Movey is the new owner of the Serendipity Antiques Show, held three times a year (February, August and November) at the fairground in Fresno. Movey recently purchased the show from longtime show manager Beth Elliott, who retired. Movey credits Elliott and her late husband, Don, for teaching him the antique business 30 years ago. “If you’ve never been to a Serendipity show, you’ll be pleased with the quality dealers, their friendliness, knowledge and willingness to share it,” said Movey.
Antique centers can be found throughout California. Country Antique Fair Mall in Santa Clarita is having a consistently good year, said office manager Candace Doub. “We’ve held our ground though the changes in the economy and spike in gas prices. We have very little vacancy,” said Doub.
An innovation that has been popular at the mall is a themed display that changes every month. “Last month it was cookie jars. This month it’s vintage toys. We’ve had a good response to it,” said Doub.
Holman’s Antique Plaza in downtown Pacific Grove has been open for 10 years and is popular with travelers and local customers. Housed in the former Holman Department Store, built in 1926, this antique shop features period furniture, clocks, jewelry, silver and paintings.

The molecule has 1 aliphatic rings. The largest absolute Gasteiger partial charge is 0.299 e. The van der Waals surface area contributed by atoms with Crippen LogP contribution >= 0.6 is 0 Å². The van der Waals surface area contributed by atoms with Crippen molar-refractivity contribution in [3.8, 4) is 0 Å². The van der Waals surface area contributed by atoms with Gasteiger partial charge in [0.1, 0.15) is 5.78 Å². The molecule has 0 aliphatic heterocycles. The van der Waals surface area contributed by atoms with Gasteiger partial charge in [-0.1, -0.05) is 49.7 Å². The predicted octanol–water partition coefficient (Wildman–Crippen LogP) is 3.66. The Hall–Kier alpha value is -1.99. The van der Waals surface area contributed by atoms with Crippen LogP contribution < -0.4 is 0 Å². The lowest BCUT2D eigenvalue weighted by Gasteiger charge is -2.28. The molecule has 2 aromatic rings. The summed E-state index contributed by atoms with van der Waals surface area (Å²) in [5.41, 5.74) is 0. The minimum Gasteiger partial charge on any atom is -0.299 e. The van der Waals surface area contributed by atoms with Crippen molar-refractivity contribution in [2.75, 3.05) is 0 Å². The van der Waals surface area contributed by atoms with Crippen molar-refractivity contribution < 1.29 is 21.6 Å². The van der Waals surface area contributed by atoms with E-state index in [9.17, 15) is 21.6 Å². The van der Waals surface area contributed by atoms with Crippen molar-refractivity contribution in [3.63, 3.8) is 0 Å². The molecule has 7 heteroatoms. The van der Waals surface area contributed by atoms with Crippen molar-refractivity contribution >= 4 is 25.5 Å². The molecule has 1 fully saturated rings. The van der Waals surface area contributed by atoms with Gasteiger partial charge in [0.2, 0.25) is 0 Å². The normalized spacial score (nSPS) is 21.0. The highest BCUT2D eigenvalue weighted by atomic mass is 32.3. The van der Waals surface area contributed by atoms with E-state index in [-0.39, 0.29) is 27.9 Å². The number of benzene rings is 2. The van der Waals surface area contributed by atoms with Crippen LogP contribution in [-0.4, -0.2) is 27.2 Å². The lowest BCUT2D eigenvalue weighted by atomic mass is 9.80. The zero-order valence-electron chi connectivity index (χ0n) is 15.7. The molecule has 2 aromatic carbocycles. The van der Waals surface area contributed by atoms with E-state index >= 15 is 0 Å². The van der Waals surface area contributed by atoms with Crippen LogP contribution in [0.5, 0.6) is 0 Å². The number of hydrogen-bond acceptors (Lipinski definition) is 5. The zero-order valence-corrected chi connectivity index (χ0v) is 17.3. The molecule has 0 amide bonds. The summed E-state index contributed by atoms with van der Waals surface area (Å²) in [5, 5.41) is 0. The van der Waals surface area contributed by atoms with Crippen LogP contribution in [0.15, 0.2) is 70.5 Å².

While High Noon Western Americana’s events are held outside California, owners Joseph Sherwood and Linda Kohn can usually be found at their gallery in Culver City. “It isn’t the quintessential retail gallery. It’s kind of a giant storage facility where we prepare for the two auctions we do annually,” said Sherwood, adding that it’s advisable to call ahead before traveling there for a visit. “There’s everything from silver saddles to traditional cowboy to Hollywood cowboy.”
As for Hollywood cowboys, Sherwood said any collector’s item related to Clint Eastwood is riding high. “He breaches the divide between a B Hollywood cowboy and a great actor, and director as well,” said Sherwood.